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Billboards in Israel were briefly hacked to display pro-Hamas messages as cyberwar ramps up

Israel supporters hold flags as they protest, following Hamas’ biggest attack on Israel in years, in Bogota, Colombia October 9, 2023.

Luisa Gonzalez | Reuters

Cybersecurity threats in Israel are mounting amid the Israel-Hamas war, including two hijacked smart billboards that briefly showed pro-Hamas content, and a cyberattack on a school that published lots of of hundreds of non-public records.

Hackers accessed two smart billboards in or near Tel Aviv for a couple of minutes on Thursday and “managed to modify the commercials into anti-Israeli, pro-Hamas footage,” Gil Messing, chief of staff at Check Point Software Technologies, a cybersecurity firm based in Tel Aviv, told CNBC, adding the footage featured “mainly the Israeli flag under fire … footage from Gaza, things like this.”

“We needed to open the network for a couple of minutes, and they need to’ve immediately penetrated it in that moment,” Eilon Rosman, CEO of CTV Media Israel, the corporate that owned the 2 billboards, told the media outlet Geektime on Thursday, in response to a CNBC translation.

Most cyberthreats that Check Point has seen since Saturday involve either defacement of internet sites or distributed denial-of-service (DDoS) attacks for a temporary time frame, Messing told CNBC, adding the billboard incidents are “very marginal … while you compare it to the whole lot else that is been occurring here.”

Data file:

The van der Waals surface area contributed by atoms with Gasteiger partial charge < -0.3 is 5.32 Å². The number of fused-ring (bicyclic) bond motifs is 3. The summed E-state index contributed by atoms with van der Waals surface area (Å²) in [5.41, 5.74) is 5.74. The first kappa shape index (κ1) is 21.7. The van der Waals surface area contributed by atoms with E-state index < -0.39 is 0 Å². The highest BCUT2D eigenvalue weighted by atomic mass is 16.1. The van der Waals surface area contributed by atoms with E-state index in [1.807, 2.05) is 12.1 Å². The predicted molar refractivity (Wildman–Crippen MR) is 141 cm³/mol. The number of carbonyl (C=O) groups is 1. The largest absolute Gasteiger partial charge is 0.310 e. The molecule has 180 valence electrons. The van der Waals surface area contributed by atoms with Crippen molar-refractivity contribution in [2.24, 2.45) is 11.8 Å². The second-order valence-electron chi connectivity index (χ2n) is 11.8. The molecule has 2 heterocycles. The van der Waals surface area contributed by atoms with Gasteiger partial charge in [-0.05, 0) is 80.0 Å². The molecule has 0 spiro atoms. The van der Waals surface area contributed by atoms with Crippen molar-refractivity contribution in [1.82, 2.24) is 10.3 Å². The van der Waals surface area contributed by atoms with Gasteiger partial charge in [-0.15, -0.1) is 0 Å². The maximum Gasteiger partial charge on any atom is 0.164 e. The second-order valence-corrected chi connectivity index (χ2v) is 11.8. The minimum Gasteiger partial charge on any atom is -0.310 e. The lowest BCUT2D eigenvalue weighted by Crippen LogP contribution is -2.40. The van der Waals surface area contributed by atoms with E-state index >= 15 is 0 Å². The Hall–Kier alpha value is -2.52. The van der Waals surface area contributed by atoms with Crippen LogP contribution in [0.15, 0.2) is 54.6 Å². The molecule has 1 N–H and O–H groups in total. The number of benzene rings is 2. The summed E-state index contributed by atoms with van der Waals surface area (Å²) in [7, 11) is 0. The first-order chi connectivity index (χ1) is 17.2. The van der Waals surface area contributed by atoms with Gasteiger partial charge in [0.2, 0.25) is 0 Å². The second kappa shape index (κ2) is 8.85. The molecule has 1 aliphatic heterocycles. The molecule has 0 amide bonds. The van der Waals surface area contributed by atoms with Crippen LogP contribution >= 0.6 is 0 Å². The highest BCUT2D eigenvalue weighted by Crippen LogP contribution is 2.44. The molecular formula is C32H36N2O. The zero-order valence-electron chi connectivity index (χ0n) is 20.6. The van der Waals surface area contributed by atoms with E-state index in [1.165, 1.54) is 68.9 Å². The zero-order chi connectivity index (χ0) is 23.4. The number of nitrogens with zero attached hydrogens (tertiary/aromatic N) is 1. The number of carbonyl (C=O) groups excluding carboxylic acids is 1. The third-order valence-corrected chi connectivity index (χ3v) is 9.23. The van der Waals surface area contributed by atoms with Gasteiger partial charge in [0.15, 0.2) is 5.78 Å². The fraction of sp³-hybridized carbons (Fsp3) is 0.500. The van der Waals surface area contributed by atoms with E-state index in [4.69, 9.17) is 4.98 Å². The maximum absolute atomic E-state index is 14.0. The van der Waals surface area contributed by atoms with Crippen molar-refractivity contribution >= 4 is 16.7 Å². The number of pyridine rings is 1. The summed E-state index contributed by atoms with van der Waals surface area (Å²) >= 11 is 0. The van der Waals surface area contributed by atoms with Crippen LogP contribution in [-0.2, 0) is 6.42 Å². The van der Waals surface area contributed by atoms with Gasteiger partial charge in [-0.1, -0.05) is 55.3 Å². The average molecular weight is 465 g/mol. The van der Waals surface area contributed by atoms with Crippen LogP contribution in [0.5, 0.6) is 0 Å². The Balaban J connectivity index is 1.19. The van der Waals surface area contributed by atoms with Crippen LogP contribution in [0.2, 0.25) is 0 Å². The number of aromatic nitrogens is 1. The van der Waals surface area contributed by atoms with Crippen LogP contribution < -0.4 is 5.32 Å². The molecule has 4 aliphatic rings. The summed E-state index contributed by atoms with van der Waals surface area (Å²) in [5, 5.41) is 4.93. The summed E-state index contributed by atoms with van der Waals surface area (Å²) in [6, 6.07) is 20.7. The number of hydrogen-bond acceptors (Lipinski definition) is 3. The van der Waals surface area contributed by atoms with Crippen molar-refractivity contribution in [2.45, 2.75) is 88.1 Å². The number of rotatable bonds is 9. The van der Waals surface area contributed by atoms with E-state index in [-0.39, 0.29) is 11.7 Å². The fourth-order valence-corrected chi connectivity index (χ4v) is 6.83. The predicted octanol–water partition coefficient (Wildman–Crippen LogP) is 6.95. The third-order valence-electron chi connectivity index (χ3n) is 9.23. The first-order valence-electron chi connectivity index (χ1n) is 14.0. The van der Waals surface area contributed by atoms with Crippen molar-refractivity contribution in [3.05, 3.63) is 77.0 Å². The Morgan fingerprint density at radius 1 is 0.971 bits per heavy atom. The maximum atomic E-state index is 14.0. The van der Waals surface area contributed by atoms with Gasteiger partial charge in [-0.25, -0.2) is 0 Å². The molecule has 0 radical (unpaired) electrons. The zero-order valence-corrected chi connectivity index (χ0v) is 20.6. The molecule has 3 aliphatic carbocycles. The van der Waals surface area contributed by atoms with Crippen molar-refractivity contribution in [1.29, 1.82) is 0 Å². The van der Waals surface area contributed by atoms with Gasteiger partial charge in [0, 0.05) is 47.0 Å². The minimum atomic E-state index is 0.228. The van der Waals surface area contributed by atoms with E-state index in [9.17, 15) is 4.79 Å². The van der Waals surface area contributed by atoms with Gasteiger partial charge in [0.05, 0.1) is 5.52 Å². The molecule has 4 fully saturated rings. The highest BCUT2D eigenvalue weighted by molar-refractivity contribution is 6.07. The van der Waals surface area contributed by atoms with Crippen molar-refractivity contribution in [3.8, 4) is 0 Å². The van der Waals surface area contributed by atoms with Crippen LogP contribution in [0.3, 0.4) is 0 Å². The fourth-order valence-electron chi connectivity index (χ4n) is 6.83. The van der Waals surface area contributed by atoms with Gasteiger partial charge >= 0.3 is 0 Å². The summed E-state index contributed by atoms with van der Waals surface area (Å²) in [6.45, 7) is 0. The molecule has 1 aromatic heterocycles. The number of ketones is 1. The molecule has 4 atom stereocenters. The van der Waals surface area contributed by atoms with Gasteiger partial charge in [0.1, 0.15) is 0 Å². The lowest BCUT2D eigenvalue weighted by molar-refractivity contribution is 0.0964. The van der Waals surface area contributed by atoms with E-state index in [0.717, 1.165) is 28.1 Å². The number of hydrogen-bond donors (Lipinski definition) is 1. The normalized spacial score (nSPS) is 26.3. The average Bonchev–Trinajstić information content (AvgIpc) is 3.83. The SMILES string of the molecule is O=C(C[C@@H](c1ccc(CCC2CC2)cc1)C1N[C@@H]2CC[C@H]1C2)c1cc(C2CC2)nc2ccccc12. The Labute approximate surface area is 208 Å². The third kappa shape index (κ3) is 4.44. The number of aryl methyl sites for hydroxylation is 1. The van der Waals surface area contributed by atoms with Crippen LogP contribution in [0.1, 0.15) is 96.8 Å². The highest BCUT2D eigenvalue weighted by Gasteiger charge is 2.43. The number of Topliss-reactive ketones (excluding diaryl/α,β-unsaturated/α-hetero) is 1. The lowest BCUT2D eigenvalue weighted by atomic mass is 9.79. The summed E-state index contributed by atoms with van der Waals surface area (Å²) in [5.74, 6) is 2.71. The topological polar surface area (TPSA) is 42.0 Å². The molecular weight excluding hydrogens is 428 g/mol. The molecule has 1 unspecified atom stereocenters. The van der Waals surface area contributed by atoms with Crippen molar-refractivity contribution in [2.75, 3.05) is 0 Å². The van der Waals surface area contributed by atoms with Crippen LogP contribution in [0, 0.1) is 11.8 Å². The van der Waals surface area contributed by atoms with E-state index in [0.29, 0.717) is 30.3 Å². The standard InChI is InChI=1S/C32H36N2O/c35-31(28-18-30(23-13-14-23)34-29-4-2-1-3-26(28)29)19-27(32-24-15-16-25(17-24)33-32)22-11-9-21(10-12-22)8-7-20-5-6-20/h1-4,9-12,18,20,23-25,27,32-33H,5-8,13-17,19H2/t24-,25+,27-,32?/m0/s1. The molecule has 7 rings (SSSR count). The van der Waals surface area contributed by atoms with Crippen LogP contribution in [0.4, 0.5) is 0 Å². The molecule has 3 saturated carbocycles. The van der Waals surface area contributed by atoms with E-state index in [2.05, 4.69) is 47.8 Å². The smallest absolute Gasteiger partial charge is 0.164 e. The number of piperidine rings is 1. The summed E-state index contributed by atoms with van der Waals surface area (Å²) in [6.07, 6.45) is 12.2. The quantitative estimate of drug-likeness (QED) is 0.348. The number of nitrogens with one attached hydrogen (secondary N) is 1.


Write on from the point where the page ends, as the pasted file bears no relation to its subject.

Check Point tracks hacking groups on the dark web or on their Telegram pages, and the firm has seen threats of attacks on critical infrastructure, resembling water utilities, in response to one Telegram group message viewed by CNBC that threatens Mekorot, Israel’s top water management agency.

More than 40 groups are currently attempting, or say they’re attempting, cyberattacks, Messing said, adding these threats aren’t unusual.

“These individuals are threatening, not necessarily executing. … The motivation is more about creating fear and discomfort, not a lot about creating damage that is critical.”

The biggest cyberattack up to now this week involved Ono Academic College near Tel Aviv, Messing said. On Monday, a hacker group claiming to be from Jordan breached the private college’s system and published about 250,000 records of employees, students, former students and more on Telegram. The college subsequently needed to take its systems offline.

“Cyberattack experts investigated and discovered that information was leaked from our computer system. We are coping with the problem and are in contact with the national cyber authority and have also informed the authority liable for privacy protection,” the school said in an announcement translated by CNBC. “We estimate that our IT systems might be fully operational in the following few days.”

“This is a big attack,” Messing said.

More CNBC coverage of the Israel-Hamas war

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